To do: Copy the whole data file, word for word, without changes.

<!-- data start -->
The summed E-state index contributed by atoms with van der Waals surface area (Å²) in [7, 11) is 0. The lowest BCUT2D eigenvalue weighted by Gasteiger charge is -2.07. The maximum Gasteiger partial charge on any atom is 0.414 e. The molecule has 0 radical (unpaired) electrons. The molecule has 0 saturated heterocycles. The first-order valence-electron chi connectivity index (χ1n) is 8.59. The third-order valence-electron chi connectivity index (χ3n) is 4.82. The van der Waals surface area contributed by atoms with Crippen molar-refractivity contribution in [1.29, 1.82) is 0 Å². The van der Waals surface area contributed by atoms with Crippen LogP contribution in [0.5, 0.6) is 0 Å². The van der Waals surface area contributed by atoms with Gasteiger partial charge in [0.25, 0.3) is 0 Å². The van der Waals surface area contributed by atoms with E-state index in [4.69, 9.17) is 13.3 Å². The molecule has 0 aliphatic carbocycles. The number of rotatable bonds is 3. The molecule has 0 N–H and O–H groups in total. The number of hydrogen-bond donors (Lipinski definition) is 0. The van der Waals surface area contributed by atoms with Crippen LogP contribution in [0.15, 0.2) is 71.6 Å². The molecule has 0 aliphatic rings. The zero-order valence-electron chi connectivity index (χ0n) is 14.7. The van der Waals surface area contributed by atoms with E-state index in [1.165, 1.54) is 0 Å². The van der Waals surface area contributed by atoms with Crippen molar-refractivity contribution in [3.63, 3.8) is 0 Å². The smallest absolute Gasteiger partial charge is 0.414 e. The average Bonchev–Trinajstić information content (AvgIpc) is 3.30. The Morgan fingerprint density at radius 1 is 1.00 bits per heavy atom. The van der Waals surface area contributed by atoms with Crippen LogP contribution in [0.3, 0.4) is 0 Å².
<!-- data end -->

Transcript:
The summed E-state index contributed by atoms with van der Waals surface area (Å²) in [7, 11) is 0. The lowest BCUT2D eigenvalue weighted by Gasteiger charge is -2.07. The maximum Gasteiger partial charge on any atom is 0.414 e. The molecule has 0 radical (unpaired) electrons. The molecule has 0 saturated heterocycles. The first-order valence-electron chi connectivity index (χ1n) is 8.59. The third-order valence-electron chi connectivity index (χ3n) is 4.82. The van der Waals surface area contributed by atoms with Crippen molar-refractivity contribution in [1.29, 1.82) is 0 Å². The van der Waals surface area contributed by atoms with Crippen LogP contribution in [0.5, 0.6) is 0 Å². The van der Waals surface area contributed by atoms with Gasteiger partial charge in [0.25, 0.3) is 0 Å². The van der Waals surface area contributed by atoms with E-state index in [4.69, 9.17) is 13.3 Å². The molecule has 0 aliphatic carbocycles. The number of rotatable bonds is 3. The molecule has 0 N–H and O–H groups in total. The number of hydrogen-bond donors (Lipinski definition) is 0. The van der Waals surface area contributed by atoms with Crippen LogP contribution in [0.15, 0.2) is 71.6 Å². The molecule has 0 aliphatic rings. The zero-order valence-electron chi connectivity index (χ0n) is 14.7. The van der Waals surface area contributed by atoms with E-state index in [1.165, 1.54) is 0 Å². The van der Waals surface area contributed by atoms with Crippen molar-refractivity contribution in [3.63, 3.8) is 0 Å². The smallest absolute Gasteiger partial charge is 0.414 e. The average Bonchev–Trinajstić information content (AvgIpc) is 3.30. The Morgan fingerprint density at radius 1 is 1.00 bits per heavy atom. The van der Waals surface area contributed by atoms with Crippen LogP contribution in [0.3, 0.4) is 0 Å².